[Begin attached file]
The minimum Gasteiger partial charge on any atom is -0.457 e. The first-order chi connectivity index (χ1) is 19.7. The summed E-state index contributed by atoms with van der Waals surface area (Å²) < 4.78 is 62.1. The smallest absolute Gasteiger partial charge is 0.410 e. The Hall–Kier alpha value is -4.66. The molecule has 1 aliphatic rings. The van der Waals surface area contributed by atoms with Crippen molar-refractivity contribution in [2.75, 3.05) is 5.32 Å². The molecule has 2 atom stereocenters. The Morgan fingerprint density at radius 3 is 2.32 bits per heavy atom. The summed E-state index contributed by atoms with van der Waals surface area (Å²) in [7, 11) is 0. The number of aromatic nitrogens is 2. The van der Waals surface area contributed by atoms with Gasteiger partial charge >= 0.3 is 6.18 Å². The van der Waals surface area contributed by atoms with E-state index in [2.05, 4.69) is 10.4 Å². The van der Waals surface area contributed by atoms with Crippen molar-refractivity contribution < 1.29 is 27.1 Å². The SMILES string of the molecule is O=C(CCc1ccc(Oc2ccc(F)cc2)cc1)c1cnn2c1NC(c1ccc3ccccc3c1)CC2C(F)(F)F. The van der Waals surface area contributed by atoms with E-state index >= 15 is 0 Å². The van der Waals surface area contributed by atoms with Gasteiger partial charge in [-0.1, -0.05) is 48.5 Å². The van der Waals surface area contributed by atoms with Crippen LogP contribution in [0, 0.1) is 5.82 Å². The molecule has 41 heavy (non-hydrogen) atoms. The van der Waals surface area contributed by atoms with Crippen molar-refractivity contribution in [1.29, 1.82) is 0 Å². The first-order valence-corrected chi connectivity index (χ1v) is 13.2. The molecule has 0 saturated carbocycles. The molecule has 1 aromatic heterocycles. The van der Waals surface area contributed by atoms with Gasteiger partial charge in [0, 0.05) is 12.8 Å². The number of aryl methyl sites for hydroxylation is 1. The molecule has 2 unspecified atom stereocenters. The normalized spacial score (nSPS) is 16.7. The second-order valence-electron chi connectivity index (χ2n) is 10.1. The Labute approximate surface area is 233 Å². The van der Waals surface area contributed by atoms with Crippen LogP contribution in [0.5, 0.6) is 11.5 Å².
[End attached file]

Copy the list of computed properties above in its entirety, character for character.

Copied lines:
The minimum Gasteiger partial charge on any atom is -0.457 e. The first-order chi connectivity index (χ1) is 19.7. The summed E-state index contributed by atoms with van der Waals surface area (Å²) < 4.78 is 62.1. The smallest absolute Gasteiger partial charge is 0.410 e. The Hall–Kier alpha value is -4.66. The molecule has 1 aliphatic rings. The van der Waals surface area contributed by atoms with Crippen molar-refractivity contribution in [2.75, 3.05) is 5.32 Å². The molecule has 2 atom stereocenters. The Morgan fingerprint density at radius 3 is 2.32 bits per heavy atom. The summed E-state index contributed by atoms with van der Waals surface area (Å²) in [7, 11) is 0. The number of aromatic nitrogens is 2. The van der Waals surface area contributed by atoms with Gasteiger partial charge >= 0.3 is 6.18 Å². The van der Waals surface area contributed by atoms with E-state index in [2.05, 4.69) is 10.4 Å². The van der Waals surface area contributed by atoms with Crippen molar-refractivity contribution < 1.29 is 27.1 Å². The SMILES string of the molecule is O=C(CCc1ccc(Oc2ccc(F)cc2)cc1)c1cnn2c1NC(c1ccc3ccccc3c1)CC2C(F)(F)F. The van der Waals surface area contributed by atoms with E-state index >= 15 is 0 Å². The van der Waals surface area contributed by atoms with Gasteiger partial charge in [-0.1, -0.05) is 48.5 Å². The van der Waals surface area contributed by atoms with Crippen LogP contribution in [0, 0.1) is 5.82 Å². The molecule has 41 heavy (non-hydrogen) atoms. The van der Waals surface area contributed by atoms with Crippen molar-refractivity contribution in [1.29, 1.82) is 0 Å². The first-order valence-corrected chi connectivity index (χ1v) is 13.2. The molecule has 0 saturated carbocycles. The molecule has 1 aromatic heterocycles. The van der Waals surface area contributed by atoms with Gasteiger partial charge in [0, 0.05) is 12.8 Å². The number of aryl methyl sites for hydroxylation is 1. The molecule has 2 unspecified atom stereocenters. The normalized spacial score (nSPS) is 16.7. The second-order valence-electron chi connectivity index (χ2n) is 10.1. The Labute approximate surface area is 233 Å². The van der Waals surface area contributed by atoms with Crippen LogP contribution in [0.5, 0.6) is 11.5 Å².